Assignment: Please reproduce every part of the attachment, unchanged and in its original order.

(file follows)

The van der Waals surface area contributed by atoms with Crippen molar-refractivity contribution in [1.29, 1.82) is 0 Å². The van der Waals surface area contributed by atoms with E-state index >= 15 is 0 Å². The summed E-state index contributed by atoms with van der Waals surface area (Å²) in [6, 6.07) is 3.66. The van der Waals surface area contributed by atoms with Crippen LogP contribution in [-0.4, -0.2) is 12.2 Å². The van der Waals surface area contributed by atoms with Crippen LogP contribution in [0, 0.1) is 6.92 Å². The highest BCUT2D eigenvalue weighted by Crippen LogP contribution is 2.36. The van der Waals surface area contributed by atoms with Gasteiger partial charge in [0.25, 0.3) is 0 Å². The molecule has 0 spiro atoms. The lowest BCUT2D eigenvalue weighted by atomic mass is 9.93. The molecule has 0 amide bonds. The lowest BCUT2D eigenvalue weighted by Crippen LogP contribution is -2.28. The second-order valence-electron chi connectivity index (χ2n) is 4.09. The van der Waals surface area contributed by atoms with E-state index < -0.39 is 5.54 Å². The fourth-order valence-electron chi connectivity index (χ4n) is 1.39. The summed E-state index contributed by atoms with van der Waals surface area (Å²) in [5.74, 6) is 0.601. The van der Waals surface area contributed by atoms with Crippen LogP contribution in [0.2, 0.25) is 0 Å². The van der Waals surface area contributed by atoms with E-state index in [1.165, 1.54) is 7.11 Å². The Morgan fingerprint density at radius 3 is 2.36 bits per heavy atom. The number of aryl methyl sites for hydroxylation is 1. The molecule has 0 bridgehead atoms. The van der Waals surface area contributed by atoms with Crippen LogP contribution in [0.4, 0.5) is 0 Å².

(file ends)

The van der Waals surface area contributed by atoms with Crippen molar-refractivity contribution in [1.29, 1.82) is 0 Å². The van der Waals surface area contributed by atoms with E-state index >= 15 is 0 Å². The summed E-state index contributed by atoms with van der Waals surface area (Å²) in [6, 6.07) is 3.66. The van der Waals surface area contributed by atoms with Crippen LogP contribution in [-0.4, -0.2) is 12.2 Å². The van der Waals surface area contributed by atoms with Crippen LogP contribution in [0, 0.1) is 6.92 Å². The highest BCUT2D eigenvalue weighted by Crippen LogP contribution is 2.36. The van der Waals surface area contributed by atoms with Gasteiger partial charge in [0.25, 0.3) is 0 Å². The molecule has 0 spiro atoms. The lowest BCUT2D eigenvalue weighted by atomic mass is 9.93. The molecule has 0 amide bonds. The lowest BCUT2D eigenvalue weighted by Crippen LogP contribution is -2.28. The second-order valence-electron chi connectivity index (χ2n) is 4.09. The van der Waals surface area contributed by atoms with E-state index < -0.39 is 5.54 Å². The fourth-order valence-electron chi connectivity index (χ4n) is 1.39. The summed E-state index contributed by atoms with van der Waals surface area (Å²) in [5.74, 6) is 0.601. The van der Waals surface area contributed by atoms with Crippen LogP contribution in [0.2, 0.25) is 0 Å². The van der Waals surface area contributed by atoms with E-state index in [1.165, 1.54) is 7.11 Å². The Morgan fingerprint density at radius 3 is 2.36 bits per heavy atom. The number of aryl methyl sites for hydroxylation is 1. The molecule has 0 bridgehead atoms. The van der Waals surface area contributed by atoms with Crippen LogP contribution in [0.4, 0.5) is 0 Å².